This course examines slavery and its abolition in the Middle East and North Africa from 600 C.E. to the 20th Century. It addresses slavery as a discourse and a question of political economy. We begin with an overview of slavery in late antiquity to contextualize the evolution of this practice after the rise of Islam in the region. We then examine how it was practiced, imagined, and studied under major empires, such as the Umayyads, the Abbasids, the Fatimids, the Mamluks, the Ottomans, and the Safavids. In addition to examining the Qur'anic discourse and early Islamic practices of slavery, to monitor change over time we address various forms of household, field, and military slavery as well as the remarkable phenomenon of "slave dynasties" following a chronological order. We discuss, through primary sources, theoretical, religious, and moral debates and positions on slavery, including religious scriptures, prophetic traditions, religious law, and a plethora of narratives from a range of genres. We highlight a distinct theme each week to focus on until we conclude our discussion with the abolition of slavery in the 19th and 20th centuries. Topics of discussion include various forms of male and female slavery, Qur'anic and prophetic discourse on slavery, legal and moral views on slavery, slavery as represented in religious literature, political, military, and economic structures of slavery, issues of race and gender as well as slave writings to reflect on the experiences of slavery from within. The goal is to enable students to understand the histories of slavery in the Middle East and eventually compare it to that of other regions and cultures, such as European and Atlantic slavery. No second language required.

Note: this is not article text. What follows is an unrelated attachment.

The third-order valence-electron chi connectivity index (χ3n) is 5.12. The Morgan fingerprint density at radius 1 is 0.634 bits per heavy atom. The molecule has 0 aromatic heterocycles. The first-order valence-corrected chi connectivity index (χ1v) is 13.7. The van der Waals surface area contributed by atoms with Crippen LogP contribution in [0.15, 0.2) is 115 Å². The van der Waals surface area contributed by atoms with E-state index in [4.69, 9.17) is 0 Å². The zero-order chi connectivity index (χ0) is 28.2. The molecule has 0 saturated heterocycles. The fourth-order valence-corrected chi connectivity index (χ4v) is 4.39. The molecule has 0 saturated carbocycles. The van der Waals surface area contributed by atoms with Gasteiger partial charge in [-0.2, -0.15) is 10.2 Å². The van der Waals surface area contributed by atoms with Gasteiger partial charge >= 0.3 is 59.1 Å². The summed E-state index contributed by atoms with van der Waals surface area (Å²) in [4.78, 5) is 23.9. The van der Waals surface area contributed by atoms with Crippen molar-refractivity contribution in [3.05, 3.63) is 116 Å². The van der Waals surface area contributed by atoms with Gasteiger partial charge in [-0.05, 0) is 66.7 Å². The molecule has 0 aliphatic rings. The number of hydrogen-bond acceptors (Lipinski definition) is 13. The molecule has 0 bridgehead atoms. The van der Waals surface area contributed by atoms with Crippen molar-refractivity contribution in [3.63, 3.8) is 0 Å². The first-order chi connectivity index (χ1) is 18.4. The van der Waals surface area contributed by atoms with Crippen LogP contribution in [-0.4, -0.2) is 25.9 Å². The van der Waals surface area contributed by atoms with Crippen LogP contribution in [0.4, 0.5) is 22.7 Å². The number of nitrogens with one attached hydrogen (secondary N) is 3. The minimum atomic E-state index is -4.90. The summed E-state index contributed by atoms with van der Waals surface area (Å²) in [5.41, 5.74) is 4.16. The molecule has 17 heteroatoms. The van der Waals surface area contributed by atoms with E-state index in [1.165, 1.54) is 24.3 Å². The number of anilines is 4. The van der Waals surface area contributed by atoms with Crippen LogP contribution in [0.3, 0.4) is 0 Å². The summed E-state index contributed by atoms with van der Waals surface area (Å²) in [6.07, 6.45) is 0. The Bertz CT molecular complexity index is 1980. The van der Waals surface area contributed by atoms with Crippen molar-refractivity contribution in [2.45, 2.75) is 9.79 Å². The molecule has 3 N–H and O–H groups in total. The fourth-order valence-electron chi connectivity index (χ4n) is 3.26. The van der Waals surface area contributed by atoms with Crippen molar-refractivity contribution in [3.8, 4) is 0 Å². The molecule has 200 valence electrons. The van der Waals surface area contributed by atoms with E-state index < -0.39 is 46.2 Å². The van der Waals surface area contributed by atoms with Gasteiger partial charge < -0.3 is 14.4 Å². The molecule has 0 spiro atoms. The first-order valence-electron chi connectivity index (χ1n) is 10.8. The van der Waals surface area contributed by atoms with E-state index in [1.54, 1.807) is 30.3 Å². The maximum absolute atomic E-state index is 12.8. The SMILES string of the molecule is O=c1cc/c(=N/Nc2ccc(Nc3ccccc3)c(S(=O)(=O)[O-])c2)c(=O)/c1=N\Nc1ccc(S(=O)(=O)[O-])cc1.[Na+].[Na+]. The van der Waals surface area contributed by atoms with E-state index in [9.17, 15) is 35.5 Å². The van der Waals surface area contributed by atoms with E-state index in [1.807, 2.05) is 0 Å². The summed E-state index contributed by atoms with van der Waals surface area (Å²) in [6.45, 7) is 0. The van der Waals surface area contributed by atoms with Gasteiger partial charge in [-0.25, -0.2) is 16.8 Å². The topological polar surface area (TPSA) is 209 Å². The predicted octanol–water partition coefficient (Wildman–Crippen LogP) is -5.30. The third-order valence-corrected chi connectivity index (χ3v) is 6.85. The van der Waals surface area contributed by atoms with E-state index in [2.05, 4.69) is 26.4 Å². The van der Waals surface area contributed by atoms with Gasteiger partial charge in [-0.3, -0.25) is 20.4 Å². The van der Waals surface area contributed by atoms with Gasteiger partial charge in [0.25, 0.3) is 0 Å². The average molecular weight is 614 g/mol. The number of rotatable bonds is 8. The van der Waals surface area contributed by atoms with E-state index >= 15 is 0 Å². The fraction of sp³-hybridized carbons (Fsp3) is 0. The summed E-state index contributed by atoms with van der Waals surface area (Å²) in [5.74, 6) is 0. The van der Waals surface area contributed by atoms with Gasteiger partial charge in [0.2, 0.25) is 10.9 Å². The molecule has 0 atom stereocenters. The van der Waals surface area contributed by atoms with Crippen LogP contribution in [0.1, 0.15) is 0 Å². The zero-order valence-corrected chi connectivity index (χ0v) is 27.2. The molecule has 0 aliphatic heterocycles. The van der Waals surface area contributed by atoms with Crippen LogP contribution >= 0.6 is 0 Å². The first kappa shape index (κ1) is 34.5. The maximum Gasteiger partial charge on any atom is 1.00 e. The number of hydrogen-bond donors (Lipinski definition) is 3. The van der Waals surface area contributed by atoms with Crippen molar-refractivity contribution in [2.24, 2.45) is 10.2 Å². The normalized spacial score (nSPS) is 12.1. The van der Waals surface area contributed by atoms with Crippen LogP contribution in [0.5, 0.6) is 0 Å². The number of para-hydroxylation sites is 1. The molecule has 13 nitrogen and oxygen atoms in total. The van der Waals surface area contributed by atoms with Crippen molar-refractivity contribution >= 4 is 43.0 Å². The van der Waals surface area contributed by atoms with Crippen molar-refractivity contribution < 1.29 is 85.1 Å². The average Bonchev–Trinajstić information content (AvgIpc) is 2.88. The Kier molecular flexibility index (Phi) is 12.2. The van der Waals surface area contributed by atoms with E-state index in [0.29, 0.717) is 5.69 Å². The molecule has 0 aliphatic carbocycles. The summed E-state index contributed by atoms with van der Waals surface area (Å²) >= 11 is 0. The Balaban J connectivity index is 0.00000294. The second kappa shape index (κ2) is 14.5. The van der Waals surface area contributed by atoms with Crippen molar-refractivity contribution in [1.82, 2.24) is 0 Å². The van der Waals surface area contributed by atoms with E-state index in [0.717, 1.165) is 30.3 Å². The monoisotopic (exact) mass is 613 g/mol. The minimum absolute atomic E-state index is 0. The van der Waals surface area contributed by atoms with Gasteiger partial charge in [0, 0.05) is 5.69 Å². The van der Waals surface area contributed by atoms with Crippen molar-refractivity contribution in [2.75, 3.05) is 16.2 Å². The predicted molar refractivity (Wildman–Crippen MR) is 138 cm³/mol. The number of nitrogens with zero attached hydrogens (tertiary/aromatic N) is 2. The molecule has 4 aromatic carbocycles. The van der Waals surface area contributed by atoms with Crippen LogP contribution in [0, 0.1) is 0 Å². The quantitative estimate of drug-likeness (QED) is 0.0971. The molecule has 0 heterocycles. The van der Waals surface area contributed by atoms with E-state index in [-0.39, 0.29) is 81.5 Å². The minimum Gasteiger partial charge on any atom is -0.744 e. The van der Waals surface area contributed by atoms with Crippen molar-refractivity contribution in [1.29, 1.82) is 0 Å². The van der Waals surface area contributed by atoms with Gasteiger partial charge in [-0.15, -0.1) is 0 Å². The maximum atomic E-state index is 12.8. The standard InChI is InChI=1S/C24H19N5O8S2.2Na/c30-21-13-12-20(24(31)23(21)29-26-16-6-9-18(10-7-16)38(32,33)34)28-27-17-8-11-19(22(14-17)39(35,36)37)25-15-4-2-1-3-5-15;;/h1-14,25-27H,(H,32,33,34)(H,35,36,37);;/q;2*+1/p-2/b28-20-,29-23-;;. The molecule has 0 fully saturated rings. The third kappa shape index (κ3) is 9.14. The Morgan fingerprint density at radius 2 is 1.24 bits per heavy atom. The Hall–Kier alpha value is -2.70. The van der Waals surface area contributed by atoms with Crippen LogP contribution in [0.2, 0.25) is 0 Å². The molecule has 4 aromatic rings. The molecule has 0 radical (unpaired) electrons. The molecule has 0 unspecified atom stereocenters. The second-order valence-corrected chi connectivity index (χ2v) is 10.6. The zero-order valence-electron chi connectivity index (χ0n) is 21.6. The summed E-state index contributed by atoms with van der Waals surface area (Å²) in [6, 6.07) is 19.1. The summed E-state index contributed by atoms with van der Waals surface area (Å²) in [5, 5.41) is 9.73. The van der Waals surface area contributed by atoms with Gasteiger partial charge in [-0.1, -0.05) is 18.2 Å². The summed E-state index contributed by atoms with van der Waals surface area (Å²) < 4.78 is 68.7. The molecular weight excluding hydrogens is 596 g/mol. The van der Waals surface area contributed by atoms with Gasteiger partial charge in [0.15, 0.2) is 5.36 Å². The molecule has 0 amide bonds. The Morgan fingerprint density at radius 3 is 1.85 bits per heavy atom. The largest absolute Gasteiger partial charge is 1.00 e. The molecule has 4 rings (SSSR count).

Course Attributes: EN H; BU BA; BU IS; AS HUM; AS LCD; FA HUM; AR HUM; AS SC